The Johnson & Johnson/AACN Minority Nurse Faculty Scholarship Open to graduate nursing students from minority backgrounds who agree to teach in a school of nursing after graduation. May View
Justine E. Granner Memorial Scholarship Open to any ethnic minority student who is pursuing a degree in nursing at a school in Iowa. Must have a GPA of 3.0 or higher. $1,000 March View
The Dr. Richard Allen Williams & Genita Evangelista Johnson/Association of Black Cardiologists Scholarship Must be a first or second year minority student pursuing a medical degree and express an interest in cardiology. $10,000 March 4 View
Cathy L. Brock Memorial Scholarship Open to graduate students pursuing studies in health administration. Applications must be pursuing a degree in health services administration and finance. $1,000 Feb. 28 View
American Medical Association Minority Scholars Award Available to minority medical school students who are committed to removing healthcare disparities. Must demonstrate outstanding academic achievements, leadership skills and community service. $10,000 March 4 View
Scholarship Eligibility Award Deadline Where to Apply
Minority Teacher Education Scholarship Applicants must be a resident of Florida, be a minority and newly admitted into a teacher education program at any of Florida Fund for Minority Teacher’s participating universities and colleges. Applicants have to be a junior who earned 60 credit hours or an associates degrees. $4,000 July 1, Nov. 1 View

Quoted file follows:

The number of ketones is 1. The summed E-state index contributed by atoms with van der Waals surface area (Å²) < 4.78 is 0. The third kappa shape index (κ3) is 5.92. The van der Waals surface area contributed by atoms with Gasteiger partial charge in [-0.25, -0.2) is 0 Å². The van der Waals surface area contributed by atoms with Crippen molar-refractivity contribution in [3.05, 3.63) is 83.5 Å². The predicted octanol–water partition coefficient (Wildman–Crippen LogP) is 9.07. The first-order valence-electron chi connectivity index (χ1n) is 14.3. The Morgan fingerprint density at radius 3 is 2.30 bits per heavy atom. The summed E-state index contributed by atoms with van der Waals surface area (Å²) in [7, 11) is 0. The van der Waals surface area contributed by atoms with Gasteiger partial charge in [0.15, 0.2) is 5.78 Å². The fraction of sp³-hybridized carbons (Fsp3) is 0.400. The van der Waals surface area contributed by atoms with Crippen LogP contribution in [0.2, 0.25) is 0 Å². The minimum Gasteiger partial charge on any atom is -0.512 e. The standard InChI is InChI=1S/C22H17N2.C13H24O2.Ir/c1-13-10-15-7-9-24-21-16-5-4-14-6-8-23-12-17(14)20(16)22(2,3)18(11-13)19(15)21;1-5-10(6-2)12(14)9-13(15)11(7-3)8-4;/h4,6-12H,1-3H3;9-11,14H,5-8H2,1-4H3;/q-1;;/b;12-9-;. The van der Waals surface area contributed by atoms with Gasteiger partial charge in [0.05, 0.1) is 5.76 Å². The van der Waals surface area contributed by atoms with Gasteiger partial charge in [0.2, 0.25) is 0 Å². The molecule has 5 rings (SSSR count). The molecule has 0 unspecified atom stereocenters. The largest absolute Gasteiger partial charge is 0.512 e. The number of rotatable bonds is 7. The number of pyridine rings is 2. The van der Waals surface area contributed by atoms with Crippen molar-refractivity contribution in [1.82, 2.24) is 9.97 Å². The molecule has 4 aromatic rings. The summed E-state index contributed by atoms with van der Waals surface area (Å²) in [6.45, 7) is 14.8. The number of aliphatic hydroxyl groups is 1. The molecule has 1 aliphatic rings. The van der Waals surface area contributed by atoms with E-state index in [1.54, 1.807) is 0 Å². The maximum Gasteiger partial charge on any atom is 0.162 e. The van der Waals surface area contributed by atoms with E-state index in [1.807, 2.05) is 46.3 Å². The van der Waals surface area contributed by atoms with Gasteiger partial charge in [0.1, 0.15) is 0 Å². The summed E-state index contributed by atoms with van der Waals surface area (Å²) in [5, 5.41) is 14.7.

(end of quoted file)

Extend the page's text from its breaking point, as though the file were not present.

Teacher Education Assistance for College and Higher Education Open to students who are pursuing teaching degrees and who agrees to work as a teacher for four years upon graduation in a high-needs area. Applicants have to maintain a GPA of 3.25 or better. $4,000 Varies View
Edwyna Wheadon Postgraduate Training Scholarship Fund Open to current educators who want to pursue a graduate level degree $500-$1,000 Jan. 31 View
Prospective Educator Scholarships Open to high school seniors who plan on majoring in education who are a good standing member of Educators Rising or is the child or grandchild of a Kappan in good standing. Varies View
The Tomorrow’s Teacher Scholarship Open to Kansas residents who wish to pursue a career in teaching and want to attend Kansas State University. Applicants must have a vision, common sense, basic understanding of business and a willingness to serve the community. Must have a GPA of 3.5 or better. $2,500 March 1 View